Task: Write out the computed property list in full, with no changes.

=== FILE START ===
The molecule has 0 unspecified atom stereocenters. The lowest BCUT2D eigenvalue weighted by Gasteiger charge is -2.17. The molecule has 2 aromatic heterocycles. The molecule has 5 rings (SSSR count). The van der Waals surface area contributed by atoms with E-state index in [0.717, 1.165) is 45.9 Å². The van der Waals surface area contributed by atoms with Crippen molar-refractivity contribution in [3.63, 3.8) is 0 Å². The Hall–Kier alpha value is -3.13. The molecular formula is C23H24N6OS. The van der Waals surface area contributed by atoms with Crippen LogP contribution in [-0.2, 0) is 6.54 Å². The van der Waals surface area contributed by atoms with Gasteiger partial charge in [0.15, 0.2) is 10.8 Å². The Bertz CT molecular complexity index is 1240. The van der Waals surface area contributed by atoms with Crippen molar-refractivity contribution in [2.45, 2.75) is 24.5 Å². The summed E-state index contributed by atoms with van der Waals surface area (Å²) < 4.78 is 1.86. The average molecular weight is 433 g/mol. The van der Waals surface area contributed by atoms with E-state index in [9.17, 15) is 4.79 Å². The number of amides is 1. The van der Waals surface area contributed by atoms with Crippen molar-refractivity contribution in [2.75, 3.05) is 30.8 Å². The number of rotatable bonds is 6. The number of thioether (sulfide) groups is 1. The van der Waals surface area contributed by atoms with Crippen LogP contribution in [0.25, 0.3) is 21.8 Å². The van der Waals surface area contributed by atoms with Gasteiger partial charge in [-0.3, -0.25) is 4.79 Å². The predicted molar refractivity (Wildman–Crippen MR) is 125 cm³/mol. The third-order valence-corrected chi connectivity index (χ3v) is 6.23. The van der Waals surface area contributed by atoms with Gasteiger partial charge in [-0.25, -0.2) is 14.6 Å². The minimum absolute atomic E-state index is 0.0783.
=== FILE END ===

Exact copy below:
The molecule has 0 unspecified atom stereocenters. The lowest BCUT2D eigenvalue weighted by Gasteiger charge is -2.17. The molecule has 2 aromatic heterocycles. The molecule has 5 rings (SSSR count). The van der Waals surface area contributed by atoms with E-state index in [0.717, 1.165) is 45.9 Å². The van der Waals surface area contributed by atoms with Crippen molar-refractivity contribution in [3.63, 3.8) is 0 Å². The Hall–Kier alpha value is -3.13. The molecular formula is C23H24N6OS. The van der Waals surface area contributed by atoms with Crippen LogP contribution in [-0.2, 0) is 6.54 Å². The van der Waals surface area contributed by atoms with Gasteiger partial charge in [0.15, 0.2) is 10.8 Å². The Bertz CT molecular complexity index is 1240. The van der Waals surface area contributed by atoms with Crippen molar-refractivity contribution in [2.45, 2.75) is 24.5 Å². The summed E-state index contributed by atoms with van der Waals surface area (Å²) < 4.78 is 1.86. The average molecular weight is 433 g/mol. The van der Waals surface area contributed by atoms with E-state index in [9.17, 15) is 4.79 Å². The number of amides is 1. The van der Waals surface area contributed by atoms with Crippen molar-refractivity contribution in [2.75, 3.05) is 30.8 Å². The number of rotatable bonds is 6. The number of thioether (sulfide) groups is 1. The van der Waals surface area contributed by atoms with Crippen LogP contribution in [0.25, 0.3) is 21.8 Å². The van der Waals surface area contributed by atoms with Gasteiger partial charge in [-0.3, -0.25) is 4.79 Å². The predicted molar refractivity (Wildman–Crippen MR) is 125 cm³/mol. The third-order valence-corrected chi connectivity index (χ3v) is 6.23. The van der Waals surface area contributed by atoms with Gasteiger partial charge in [-0.25, -0.2) is 14.6 Å². The minimum absolute atomic E-state index is 0.0783.